They exclaim, “Michigan has had an intricate history of approved then overturned then re-approved bans on the issue of affirmative action in college admission. The decision by the Supreme Court on April 22, 2014 to overturn the Michigan Civil Rights Amendment case (Hudson vs Michigan in November of 2006) was a reversal for minorities who hoped to bring back affirmative action. Rep. John Conyers (D-Detroit), Dean of the Congressional Black Caucus and the House of Representatives, called the decision ‘counter to Constitutional equal protection.’”
They assert, “Under the Administration-supported, House-passed repeal-and-replace health plan, three million African Americans and four million Hispanics will lose coverage (currently) provided by the Affordable Care Act.”
They continue, “What Trump boasts as being a “great plan,” will cause upwards of “an estimated 51 million people under age 65 to be uninsured over the next decade, compared with 28 million who would lack insurance under current law, according to the Congressional Budget Office.”
They expand, “The 2014 Census Bureau found that ‘The number of Michigan residents with health insurance grew by a quarter million during the first year of Obamacare.’”
They reassert, “Not only has the new Administration left minorities worrying about their future health, but their safety. The Trump administration argued against Federal Judge James Bredar’s decision on April 7, 2017 on police reforms.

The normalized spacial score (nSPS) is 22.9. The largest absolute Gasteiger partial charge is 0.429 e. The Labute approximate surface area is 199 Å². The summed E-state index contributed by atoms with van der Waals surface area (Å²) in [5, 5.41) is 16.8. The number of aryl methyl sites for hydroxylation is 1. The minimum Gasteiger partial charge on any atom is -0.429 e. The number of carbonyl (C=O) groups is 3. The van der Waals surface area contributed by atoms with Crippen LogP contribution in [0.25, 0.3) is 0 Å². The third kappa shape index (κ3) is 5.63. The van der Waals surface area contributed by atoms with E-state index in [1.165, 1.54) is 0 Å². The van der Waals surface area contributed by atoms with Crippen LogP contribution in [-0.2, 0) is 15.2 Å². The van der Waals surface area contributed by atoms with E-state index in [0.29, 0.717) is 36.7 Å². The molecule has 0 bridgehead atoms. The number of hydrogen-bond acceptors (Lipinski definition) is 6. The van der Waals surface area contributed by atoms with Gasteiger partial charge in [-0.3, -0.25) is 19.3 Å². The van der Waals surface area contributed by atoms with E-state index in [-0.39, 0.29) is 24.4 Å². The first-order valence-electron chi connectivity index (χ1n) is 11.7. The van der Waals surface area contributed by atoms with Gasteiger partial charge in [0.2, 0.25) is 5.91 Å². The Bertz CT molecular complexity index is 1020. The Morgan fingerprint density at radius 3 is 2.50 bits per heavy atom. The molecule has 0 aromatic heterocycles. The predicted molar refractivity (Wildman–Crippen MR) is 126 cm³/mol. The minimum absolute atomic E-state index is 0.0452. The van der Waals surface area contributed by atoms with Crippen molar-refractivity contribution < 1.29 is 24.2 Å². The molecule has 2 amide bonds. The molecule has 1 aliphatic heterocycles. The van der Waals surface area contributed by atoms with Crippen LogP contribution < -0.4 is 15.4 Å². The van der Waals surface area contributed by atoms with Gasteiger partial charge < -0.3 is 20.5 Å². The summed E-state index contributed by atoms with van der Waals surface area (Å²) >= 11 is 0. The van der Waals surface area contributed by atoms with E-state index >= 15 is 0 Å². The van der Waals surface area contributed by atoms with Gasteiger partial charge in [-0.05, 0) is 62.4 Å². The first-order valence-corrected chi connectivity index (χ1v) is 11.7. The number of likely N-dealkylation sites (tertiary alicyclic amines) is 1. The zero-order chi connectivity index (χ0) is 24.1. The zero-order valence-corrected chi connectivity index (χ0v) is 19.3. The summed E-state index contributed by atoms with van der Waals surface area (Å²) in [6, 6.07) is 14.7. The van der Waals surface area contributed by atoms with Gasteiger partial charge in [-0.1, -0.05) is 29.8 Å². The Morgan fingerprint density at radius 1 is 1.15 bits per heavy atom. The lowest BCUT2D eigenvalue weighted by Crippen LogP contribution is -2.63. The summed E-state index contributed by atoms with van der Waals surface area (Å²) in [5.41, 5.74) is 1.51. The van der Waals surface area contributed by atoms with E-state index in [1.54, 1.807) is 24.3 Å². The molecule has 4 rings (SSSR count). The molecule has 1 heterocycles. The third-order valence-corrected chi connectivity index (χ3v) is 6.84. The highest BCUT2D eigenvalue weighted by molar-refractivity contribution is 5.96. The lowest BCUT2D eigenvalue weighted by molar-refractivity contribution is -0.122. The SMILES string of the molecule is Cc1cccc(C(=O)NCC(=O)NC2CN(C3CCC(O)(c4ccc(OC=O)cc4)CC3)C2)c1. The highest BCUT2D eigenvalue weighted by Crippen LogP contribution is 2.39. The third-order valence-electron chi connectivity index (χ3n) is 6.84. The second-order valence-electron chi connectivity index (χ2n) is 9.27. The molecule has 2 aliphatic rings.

They go on, “Bredar disregarded General Jeff Session’s ‘review of more than a dozen federal agreements with police forces that [would] address problems of racial profiling, discrimination and use of excessive force,’ and instead, approved the Baltimore police’s plea to justify what the Obama Justice Department found as unconstitutional and discriminatory practices.”
They persist, “Many considered the conservative Roberts Court’s refusal to take the case as a victory, a step in the right direction for minorities’ voter rights. The refusal to overturn limited Republicans from “restricting access to the ballot”, according to Democratic National Committee chair Tom Perez. The Court’s decision provides hope that sometimes, but not always, the current Court could protect minority rights.”